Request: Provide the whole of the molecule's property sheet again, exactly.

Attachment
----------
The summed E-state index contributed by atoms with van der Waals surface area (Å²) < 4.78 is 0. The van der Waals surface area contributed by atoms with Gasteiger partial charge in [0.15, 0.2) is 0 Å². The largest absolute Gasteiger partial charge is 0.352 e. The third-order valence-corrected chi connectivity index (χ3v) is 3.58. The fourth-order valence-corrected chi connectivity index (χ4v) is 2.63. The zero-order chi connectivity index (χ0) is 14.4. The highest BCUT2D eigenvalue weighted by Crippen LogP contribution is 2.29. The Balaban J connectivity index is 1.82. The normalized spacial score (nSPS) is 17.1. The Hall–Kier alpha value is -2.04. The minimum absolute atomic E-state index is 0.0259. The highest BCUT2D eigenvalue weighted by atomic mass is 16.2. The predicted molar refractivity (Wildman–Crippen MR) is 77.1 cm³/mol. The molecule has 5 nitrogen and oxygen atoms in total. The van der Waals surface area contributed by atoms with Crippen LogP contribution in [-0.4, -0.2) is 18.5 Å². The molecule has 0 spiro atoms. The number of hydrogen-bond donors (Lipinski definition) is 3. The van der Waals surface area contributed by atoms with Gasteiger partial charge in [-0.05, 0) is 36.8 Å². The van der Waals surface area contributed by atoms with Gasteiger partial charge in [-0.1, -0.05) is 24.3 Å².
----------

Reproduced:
The summed E-state index contributed by atoms with van der Waals surface area (Å²) < 4.78 is 0. The van der Waals surface area contributed by atoms with Gasteiger partial charge in [0.15, 0.2) is 0 Å². The largest absolute Gasteiger partial charge is 0.352 e. The third-order valence-corrected chi connectivity index (χ3v) is 3.58. The fourth-order valence-corrected chi connectivity index (χ4v) is 2.63. The zero-order chi connectivity index (χ0) is 14.4. The highest BCUT2D eigenvalue weighted by Crippen LogP contribution is 2.29. The Balaban J connectivity index is 1.82. The normalized spacial score (nSPS) is 17.1. The Hall–Kier alpha value is -2.04. The minimum absolute atomic E-state index is 0.0259. The highest BCUT2D eigenvalue weighted by atomic mass is 16.2. The predicted molar refractivity (Wildman–Crippen MR) is 77.1 cm³/mol. The molecule has 5 nitrogen and oxygen atoms in total. The van der Waals surface area contributed by atoms with Crippen LogP contribution in [-0.4, -0.2) is 18.5 Å². The molecule has 0 spiro atoms. The number of hydrogen-bond donors (Lipinski definition) is 3. The van der Waals surface area contributed by atoms with Gasteiger partial charge in [-0.05, 0) is 36.8 Å². The van der Waals surface area contributed by atoms with Gasteiger partial charge in [-0.1, -0.05) is 24.3 Å².